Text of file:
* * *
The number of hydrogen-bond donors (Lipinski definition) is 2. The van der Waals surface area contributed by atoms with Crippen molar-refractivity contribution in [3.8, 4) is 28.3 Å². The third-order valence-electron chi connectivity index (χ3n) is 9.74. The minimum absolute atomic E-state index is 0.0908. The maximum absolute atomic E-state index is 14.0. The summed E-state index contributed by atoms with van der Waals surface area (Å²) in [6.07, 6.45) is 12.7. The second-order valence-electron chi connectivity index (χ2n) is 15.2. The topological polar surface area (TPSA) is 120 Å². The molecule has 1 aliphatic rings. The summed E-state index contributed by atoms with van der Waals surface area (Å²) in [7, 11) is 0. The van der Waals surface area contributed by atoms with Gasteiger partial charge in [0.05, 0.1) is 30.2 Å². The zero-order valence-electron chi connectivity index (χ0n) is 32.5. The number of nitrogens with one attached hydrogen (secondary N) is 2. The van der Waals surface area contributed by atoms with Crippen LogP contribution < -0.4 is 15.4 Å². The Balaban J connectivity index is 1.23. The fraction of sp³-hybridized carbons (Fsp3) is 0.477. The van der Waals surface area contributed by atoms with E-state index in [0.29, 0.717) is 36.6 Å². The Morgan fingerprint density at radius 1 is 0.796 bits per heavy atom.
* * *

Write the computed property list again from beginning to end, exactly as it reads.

The number of hydrogen-bond donors (Lipinski definition) is 2. The van der Waals surface area contributed by atoms with Crippen molar-refractivity contribution in [3.8, 4) is 28.3 Å². The third-order valence-electron chi connectivity index (χ3n) is 9.74. The minimum absolute atomic E-state index is 0.0908. The maximum absolute atomic E-state index is 14.0. The summed E-state index contributed by atoms with van der Waals surface area (Å²) in [6.07, 6.45) is 12.7. The second-order valence-electron chi connectivity index (χ2n) is 15.2. The topological polar surface area (TPSA) is 120 Å². The molecule has 1 aliphatic rings. The summed E-state index contributed by atoms with van der Waals surface area (Å²) in [7, 11) is 0. The van der Waals surface area contributed by atoms with Gasteiger partial charge in [0.05, 0.1) is 30.2 Å². The zero-order valence-electron chi connectivity index (χ0n) is 32.5. The number of nitrogens with one attached hydrogen (secondary N) is 2. The van der Waals surface area contributed by atoms with Crippen LogP contribution < -0.4 is 15.4 Å². The Balaban J connectivity index is 1.23. The fraction of sp³-hybridized carbons (Fsp3) is 0.477. The van der Waals surface area contributed by atoms with E-state index in [0.29, 0.717) is 36.6 Å². The Morgan fingerprint density at radius 1 is 0.796 bits per heavy atom.